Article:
2. I just started reading this Simon so apart from seeing that you love it I haven’t read your review in any depth – I will come back and do that once I have finished. I so want to savour this one but Maggie O’Farrell is one of my all time favourite authors – I think she is absolutely fantastic, amazing, awesome etc… – and I just can’t help reading it quickly!!

    • Hahaha thats understandable Karen, I do exactly the same when someoen else has reada book I have started or are due to in the not too distant future.

      It’s hard not to race through this one but well worth the read either way.

  3. Dot

    Wow, this sounds so good! I love Maggie O’Farrell, I think that her writing stays with you long after you have finished the book. I am going to have to get a copy of this!

  4. Beate

    Dearest Simon !
    I’m afraid I won’t be able to read your lovely blog in the near future if you carry on like that: I mean presenting each and every day a new book I instantly feel the desperate need to buy and read the moment I’ve closed my computer 😉 My TBR list is getting longer each and every day !!!
    Your review sounds absolutely fantastic . Thank you so much for sharing this with us !
    I guess I won’t have to say how terribly jealous I am of your meeting with both authors. You’re just on the bright side of life – or are living in the right place 🙂

    • Hahahaha thats just made me really laugh after starting reading that being really worried. I do apologise, a dud is on its way though I have to say.

      I think its more a case of living in the right place. Mind you I have Twitter of all things to thank as I had no idea that this event was on but it was marvellous and made me want to read the book again. I also am now going to hAVE to read We Need To Talk About Kevin.

  5. Thank you for bringing this author to my notice. Hadnt heard of her at all.

  6. Sue

    I echo Beate – I still have Skin Lane and Brooklyn on the pile waiting, what with you and Dovegreyreader offering such tantalising descriptions there just aren’t the hours in the day.

    But also many thanks for nudging me into widening my reading choices by introducing new authors.You’ve also prompted me to start a reading notebook to write down my own thoughts about the books I read.

    • Reading notebooks are the best. I might do a post on them over the next week or two, especially as I have treated myself to some rather lovely ones too of late. If I can’t buy books I have to turn to stationery its the only way forward.

  7. This book sounds excellent! I definitely want to get my hands on it.

  8. I was lucky enough to get my hands on an ARC of this book and I was completely blown away. It was my first O’Farrell, but it certainly won’t be the last. I was not prepared for the nuanced psychology as well as the terrific writing, and it’s all made me extremely excited to read her other books!

    • It is a stunning book. I am intrigued how american audiences will take to the fact that London is almost a character in itself and hope its not alienating. Its written so vividly it shouldnt be.

  9. I loved The Vanishing Act of Esme Lennox and am really, really looking forward to reading this one too. I’m so happy to see all of the great reviews for it and to know that I have yet another wonderful book awaiting me!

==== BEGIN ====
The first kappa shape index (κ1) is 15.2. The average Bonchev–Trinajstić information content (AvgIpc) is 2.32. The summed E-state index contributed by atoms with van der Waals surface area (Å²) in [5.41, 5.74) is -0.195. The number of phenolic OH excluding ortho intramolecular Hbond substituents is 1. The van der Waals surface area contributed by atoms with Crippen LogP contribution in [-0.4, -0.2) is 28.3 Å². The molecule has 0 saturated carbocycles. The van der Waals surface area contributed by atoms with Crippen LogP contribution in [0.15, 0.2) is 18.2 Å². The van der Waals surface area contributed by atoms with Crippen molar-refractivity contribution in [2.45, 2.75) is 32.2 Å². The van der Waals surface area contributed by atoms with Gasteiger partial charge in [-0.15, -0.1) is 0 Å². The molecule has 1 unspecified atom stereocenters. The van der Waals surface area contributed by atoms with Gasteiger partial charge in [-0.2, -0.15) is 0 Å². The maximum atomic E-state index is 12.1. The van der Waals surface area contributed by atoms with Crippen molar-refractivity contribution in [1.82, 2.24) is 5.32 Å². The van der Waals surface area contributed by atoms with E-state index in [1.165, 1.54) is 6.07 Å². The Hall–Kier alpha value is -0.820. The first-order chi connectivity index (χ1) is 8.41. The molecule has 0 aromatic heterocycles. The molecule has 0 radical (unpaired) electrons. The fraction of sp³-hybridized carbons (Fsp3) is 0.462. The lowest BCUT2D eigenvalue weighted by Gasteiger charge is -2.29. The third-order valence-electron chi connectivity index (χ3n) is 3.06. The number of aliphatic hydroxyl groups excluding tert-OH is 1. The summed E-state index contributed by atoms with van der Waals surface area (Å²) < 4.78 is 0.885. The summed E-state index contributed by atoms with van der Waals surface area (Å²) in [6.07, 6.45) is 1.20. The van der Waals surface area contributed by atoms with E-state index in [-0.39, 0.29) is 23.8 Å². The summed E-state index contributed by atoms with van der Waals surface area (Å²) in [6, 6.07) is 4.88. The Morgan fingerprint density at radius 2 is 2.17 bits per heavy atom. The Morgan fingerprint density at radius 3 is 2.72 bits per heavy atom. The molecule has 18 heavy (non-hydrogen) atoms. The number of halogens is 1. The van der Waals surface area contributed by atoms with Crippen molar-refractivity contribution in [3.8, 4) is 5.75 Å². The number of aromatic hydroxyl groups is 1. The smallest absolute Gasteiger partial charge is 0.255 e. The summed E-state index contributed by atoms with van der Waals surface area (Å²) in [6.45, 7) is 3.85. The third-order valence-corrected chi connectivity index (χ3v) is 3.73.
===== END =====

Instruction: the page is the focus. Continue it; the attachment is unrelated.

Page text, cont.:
10. Mark Underwood

    Simon, this sounds like one of her better novels. Loved ‘After You’d Gone’ but she lost her way a bit with ‘My Lover’s Lover.’ ‘The Vanishing Act..’ needs dusting off my book shelf by the sounds of it.

    • A fellow book blogger said to me just the other day that they find every other of Maggie O’Farrell’s books is a hit with them and so this one should be good, ha. I have found this one and the last great but I can’t vouch for any of her work before that but am very much looking forward to finding out.

  11. Claire

    I can’t wait to read this! My favourite of her novels is After You’d Gone; I frequently reach for it as a re-read. How lucky you are to be discovering this wonderful author!

  12. I’ve only read The Vanishing Act of Esme Lennox by this author – I’m partly saving her other books as a treat, and partly afraid they won’t live up to Esme! Plus they are never in the library when I go. Sounds like My Lover’s Lover is not a favorite, so I may read that one first and get all disappointment out of the way early on.

    • I can only compare this to Esme, which I am slightly loathed to do because every book should stand in its own right – its only natural though, this was as good as Esme (so therefore excellent) they are quite different from each other though.

  13. Nicola Smith

    Great review – I’m really looking forward to reading this one. I LOVED The Vanishing Act of Esme Lennox – one of few books that made me cry. And I’ve just read Brooklyn, your other prose partner, and loved that one too.

    • If you loved Esme I think you will like this a lot, not that they are the same. I actually found this book much more joyful than Esme whilst also being much sadder too.

  14. i have only skimmed your review since i have a galley of this that i’m hoping to get to very soon, but i have a feeling i’m going to enjoy it just as much as you!

  15. Thanks for letting me know about this book. I have “The Vanishing Act of Esme Lennox” in my home library and enjoyed it very much.

  16. I managed to walk past this in Waterstones today but my excuse is that I had to feed my accompanying children’s book habit and cannot remortgage again for a while…

    Esme was a triumph, my favourite Maggie O’ Farrell
    novel and Brooklyn was another favourite of mine last year – such beautiful writing – so it looks like you’re going to be responsible for bankrupting me – thank you!! 😉

  17. PS – I found The Passage equally addictive and I didn’t even know that I liked vampire novels!

  18. Oh, I can’t wait to get my hands on this one, for I love her writing. My favourite? “After you’d gone”, which stayed with me for a long time afterwards. One mental image of looking in a mirror still sends a shiver down my spine, so beautifully written was it. (You’ll know which bit when you read it!)

  19. Have read so many good things about this! Very excited! And I promise, if I love it, I’ll also read Esme Lennox. 😀